ACEROLA • Malpighia glabra. Derived from the ripe fruit of the West Indian or Barbados cherry, grown in Central America and the West Indies. A rich source of ascorbic acid. Used as an antioxidant.

ACESULFAME • Non-nutritive sweetener 200 times sweeter than sugar. Animals that were fed acesulfame developed tumors more often than animals not given it.

ACETAL • A volatile liquid derived from acetaldehyde (see) and alcohol and used as a solvent in synthetic perfumes such as jasmine. Also used in fruit flavorings (it has a nutlike aftertaste) and as a hypnotic in medicine. It is a central nervous system depressant, similar in action to paraldehyde but more toxic. Paraldehyde is a hypnotic and sedative whose side effects are respiratory depression, cardiovascular collapse, and possible high blood pressure reactions. No known skin toxicity.

ACETALDEHYDE • Ethanal. An intermediate (see) and solvent in the manufacture of perfumes. A flammable, colorless liquid with a characteristic odor, occurring naturally in apples, broccoli, cheese, coffee, grapefruit, and other vegetables and fruits. Used as a fragrance ingredient in cosmetics. Also used in the manufacture of synthetic rubber and in the silvering of mirrors. It is irritating to the mucous membranes, and ingestion of large doses may cause death by respiratory paralysis. Inhalation, usually limited by intense irritation of the lungs, can also be toxic. May cause skin irritation.

ACETAMIDE MEA • N-Acetyl Acid Amide. N-Acetyl Ethanolamine. Used as a solvent, plasticizer, and stabilizer (see all). Used in hair conditioners and skin creams and as a foam booster and thickener. It is also used in shampoos, tonics, dressings, and other hair products. Crystals absorb water. Odorless when pure but can have a mousy scent. A mild skin irritant with low toxicity. Has caused liver cancer when given orally to rats in doses of 5,000 milligrams per kilogram of body weight. The CIR Expert Panel (see) found that it is safe at concentrations not to exceed 7.5 percent. They found, however, that it may form nitrosamines.

ACETAMIDOETHOXYBUTYL TRIMONIUM CHLORIDE • Used in hair conditioners, skin conditioning ingredients, and other miscellaneous products. See Quaternary Ammonium Compounds

ACETAMINOPHEN • A coal tar derivative, it is widely used as a pain reliever and fever reducer. It is used as an antioxidant and stabilizer in cosmetics.

ACETAMINOPROPYL TRIMONIUM CHLORIDE • Antistatic ingredient used in conditioners, bath soaps, detergents, and shampoos. See Quaternary Ammonium Compounds

ACETAMINOSALOL • Derived from ammonia and salicylic acid (see both), it absorbs ultraviolet light.

ACETANILID • Acetanilide. A solvent used in nail polishes and in liquid powders to give an opaque matte finish. It is also used in fragrances. Usually made from aniline and acetic acid (see both). It is of historic interest because it was the first coal tar analgesic and antifever ingredient introduced into medicine. It is a precursor of penicillin and is used as an antiseptic. It is sometimes still used in medicines but is frowned upon by the American Medical Association since there are other related products with less toxicity. It can cause a depletion of oxygen in the blood upon ingestion and eczema when applied to the skin. It caused tumors when given orally to rats in doses of 3,500 milligrams per kilogram of body weight.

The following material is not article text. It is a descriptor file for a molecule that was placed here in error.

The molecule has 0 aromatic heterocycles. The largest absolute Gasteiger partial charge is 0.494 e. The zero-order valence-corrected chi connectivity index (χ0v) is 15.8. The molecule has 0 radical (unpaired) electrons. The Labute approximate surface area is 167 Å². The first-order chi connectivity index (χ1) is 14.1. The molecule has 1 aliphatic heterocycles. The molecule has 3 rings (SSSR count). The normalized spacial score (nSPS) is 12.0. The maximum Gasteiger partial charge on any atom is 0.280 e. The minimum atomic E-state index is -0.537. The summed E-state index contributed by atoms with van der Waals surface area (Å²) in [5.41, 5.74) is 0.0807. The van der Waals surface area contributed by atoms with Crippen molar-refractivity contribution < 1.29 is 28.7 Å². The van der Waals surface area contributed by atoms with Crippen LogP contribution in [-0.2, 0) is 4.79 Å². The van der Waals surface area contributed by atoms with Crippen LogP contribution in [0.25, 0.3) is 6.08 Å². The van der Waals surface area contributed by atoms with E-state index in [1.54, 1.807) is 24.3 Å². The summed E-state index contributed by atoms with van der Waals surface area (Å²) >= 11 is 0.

ACETARSOL • Acetarsone. Used in mouthwashes, toothpaste, and vaginal suppositories. Thick white crystals with a slight acid taste. Soluble in water. The lethal dose in mice is only 4 milligrams per kilogram of body weight. May cause sensitization.

ACETATE • Salt of acetic acid (see) used in perfumery and as a flavoring.

ACETIC ACID • Ethanoic Acid. Glacial Acetic Acid. Solvent for gums, resins, and volatile oils. Styptic (stops bleeding) and a rubefacient (see). Also used as a fragrance ingredient and pH adjuster. A clear colorless liquid with a pungent odor, it is used in freckle-bleaching lotions, hand lotions, and hair dyes. It occurs naturally in apples, cheese, cocoa, coffee, grapes, skimmed milk, oranges, peaches, pineapples, strawberries, and a variety of other fruits and plants. Vinegar is about 4 to 6 percent acetic acid, and essence of vinegar is about 14 percent. In its glacial form (without much water) it is highly corrosive, and its vapors are capable of producing lung obstruction. Less than 5 percent acetic acid in solution is mildly irritating to the skin. GRAS for packaging only, not for direct ingredient in product. It caused cancer in rats and mice when given orally or by injection.

ACETIC ANHYDRIDE • Acetyl Oxide. Acetic Oxide. Colorless liquid with a strong odor, it is derived from oxidation of acetaldehyde (see). It is used as a dehydrating and acetylating ingredient (see both Dehyrated and Acetylated) and in the production of dyes, perfumes, plastics, food starch, and aspirin. It is a strong irritant and may cause bumps and eye damage.

ACETOIN • Acetyl Methyl Carbinol. A flavoring ingredient and aroma carrier used in perfumery, it occurs naturally in broccoli, grapes, pears, cultured dairy products, cooked beef, and cooked chicken. As a product of fermentation and of cream ripened for churning, it is a colorless, or pale yellow... --Ce texte fait référence à une édition épuisée ou non disponible de ce titre.

Biographie de l'auteur

Ruth Winter, M.S., is an award-winning science writer who is nationally known for her many books and magazine articles. The American Society of Journalists and Authors presented her with its Career Achievement Award in Nonfiction Writing in 2004. Ruth Winter is also the author of A Consumer’s Dictionary of Food Additives, A Consumer’s Dictionary of Medicines: Prescription, Over-the-Counter, Homeopathic, and Herbal, and Poisons in Your Food. You can find out more information at her website: www.brainbody.com. --Ce texte fait référence à une édition épuisée ou non disponible de ce titre.